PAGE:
I agree with UB that we need creators more than shooters at this point. But somewhere along the line the Pacers lost their soul, letting quintessential Indiana types like JJ slip away while providing more sickening enablement of self-centered immature players like Jackson and Tinsley.

If I had to guess, I'd say the poor slide in judgment of character traces back to Larry Bird. Great player, suspect manager, terrible evaluator of character.

Bball
01-07-2008, 12:38 PM
JJ's quotes also make me want to cry.

The guy is very intelligent, classy, insightful, and -- in greatest contrast to Bird's non-milk-drinkers -- selfless.

Also, in contrast to our two stellar players, he is clutch down the stretch.

I agree with UB that we need creators more than shooters at this point. But somewhere along the line the Pacers lost their soul, letting quintessential Indiana types like JJ slip away while providing more sickening enablement of self-centered immature players like Jackson and Tinsley.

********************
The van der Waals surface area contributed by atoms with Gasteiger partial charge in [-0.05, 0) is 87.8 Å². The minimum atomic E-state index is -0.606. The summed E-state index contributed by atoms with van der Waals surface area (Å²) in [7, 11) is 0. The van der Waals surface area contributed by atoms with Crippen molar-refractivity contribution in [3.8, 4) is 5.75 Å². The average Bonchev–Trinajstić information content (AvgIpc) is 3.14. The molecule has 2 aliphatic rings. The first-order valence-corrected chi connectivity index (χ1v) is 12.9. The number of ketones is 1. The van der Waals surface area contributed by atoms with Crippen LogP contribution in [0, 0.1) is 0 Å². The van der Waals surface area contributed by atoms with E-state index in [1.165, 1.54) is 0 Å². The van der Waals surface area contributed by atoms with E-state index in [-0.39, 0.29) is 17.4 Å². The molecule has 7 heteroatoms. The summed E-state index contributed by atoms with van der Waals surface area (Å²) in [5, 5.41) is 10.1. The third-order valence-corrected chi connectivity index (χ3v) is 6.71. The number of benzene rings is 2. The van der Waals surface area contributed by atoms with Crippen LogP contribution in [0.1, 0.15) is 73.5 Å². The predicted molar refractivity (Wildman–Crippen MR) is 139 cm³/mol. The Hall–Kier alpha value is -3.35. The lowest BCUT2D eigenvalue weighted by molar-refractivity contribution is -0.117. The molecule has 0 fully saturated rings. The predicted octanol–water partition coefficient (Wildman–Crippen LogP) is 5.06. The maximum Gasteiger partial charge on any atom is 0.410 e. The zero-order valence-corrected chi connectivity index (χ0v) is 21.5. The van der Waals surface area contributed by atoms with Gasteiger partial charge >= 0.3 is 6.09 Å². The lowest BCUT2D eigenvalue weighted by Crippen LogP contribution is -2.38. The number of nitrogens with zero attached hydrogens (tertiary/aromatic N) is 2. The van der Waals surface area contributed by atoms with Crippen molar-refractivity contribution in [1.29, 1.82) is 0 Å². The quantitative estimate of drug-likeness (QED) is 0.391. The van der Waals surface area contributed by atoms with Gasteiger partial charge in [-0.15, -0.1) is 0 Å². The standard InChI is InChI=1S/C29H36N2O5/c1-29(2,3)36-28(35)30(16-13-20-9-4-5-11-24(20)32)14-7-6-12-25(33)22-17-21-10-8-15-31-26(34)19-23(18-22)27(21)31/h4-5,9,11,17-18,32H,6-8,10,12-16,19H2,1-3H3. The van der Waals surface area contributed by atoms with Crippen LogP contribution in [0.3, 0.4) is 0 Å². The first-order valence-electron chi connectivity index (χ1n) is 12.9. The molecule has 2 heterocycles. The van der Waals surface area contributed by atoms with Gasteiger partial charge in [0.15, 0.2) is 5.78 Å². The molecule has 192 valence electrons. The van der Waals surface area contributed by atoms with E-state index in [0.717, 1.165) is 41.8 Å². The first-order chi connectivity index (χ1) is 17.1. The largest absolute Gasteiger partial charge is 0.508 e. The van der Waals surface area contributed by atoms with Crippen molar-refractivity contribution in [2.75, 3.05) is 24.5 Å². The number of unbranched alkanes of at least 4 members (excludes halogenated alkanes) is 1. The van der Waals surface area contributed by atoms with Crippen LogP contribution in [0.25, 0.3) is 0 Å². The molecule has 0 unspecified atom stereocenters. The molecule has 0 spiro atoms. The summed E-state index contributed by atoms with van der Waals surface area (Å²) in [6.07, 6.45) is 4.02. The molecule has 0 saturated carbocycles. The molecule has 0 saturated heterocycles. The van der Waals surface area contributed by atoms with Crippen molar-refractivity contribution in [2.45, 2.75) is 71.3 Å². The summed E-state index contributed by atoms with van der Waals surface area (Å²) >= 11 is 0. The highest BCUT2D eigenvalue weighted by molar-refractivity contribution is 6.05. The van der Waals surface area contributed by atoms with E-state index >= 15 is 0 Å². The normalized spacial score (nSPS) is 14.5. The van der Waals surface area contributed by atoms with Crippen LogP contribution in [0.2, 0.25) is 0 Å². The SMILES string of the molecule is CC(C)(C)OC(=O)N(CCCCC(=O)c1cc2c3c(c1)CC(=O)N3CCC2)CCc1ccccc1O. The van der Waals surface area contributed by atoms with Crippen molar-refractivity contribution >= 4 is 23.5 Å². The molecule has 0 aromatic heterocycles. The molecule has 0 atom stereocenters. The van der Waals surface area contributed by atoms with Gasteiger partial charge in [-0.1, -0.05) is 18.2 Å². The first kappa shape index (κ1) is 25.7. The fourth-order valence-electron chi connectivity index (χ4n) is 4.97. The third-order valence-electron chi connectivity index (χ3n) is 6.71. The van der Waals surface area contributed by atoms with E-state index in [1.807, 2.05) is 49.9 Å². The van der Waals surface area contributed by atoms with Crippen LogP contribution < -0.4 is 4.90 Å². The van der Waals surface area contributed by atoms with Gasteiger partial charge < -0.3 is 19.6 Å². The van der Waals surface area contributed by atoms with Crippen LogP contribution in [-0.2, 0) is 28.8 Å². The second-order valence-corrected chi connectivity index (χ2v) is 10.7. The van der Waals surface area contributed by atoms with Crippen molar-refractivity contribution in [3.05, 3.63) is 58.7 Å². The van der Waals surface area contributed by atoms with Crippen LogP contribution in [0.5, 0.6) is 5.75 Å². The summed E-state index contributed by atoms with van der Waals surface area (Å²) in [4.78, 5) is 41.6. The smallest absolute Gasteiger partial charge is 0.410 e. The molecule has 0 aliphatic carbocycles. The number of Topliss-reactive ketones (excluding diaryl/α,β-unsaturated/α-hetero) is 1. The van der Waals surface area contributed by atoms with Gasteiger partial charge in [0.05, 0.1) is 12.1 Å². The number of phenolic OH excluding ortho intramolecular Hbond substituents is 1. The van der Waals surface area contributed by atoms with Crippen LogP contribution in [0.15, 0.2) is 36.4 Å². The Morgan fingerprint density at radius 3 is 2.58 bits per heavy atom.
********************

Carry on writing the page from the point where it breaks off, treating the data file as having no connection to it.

:amen:

-Bball

MyFavMartin
01-07-2008, 08:21 PM
What's impressed me of late is that JJ seems to be 'clutch', coming up with big plays and scoring in the last minutes of a game.

Thing is this, JJ wasn't matured yet back when we let him go. I think his time under #31 and then in Phoenix, has helped him grow up. So, he's still growing, but he's a much better all around player now then he was before. So yeah, maybe he didn't seem like a big loss back then, but I'd take him back now in a heartbeat.

It shouldn't be surprising.

When Reggie was asked about what he thought of the young Pacers, he gushed over JJ... before you know it, he's traded for next to nothing.

Lamenting over management moves, why didn't we get Marcus Williams instead of Shawne Williams?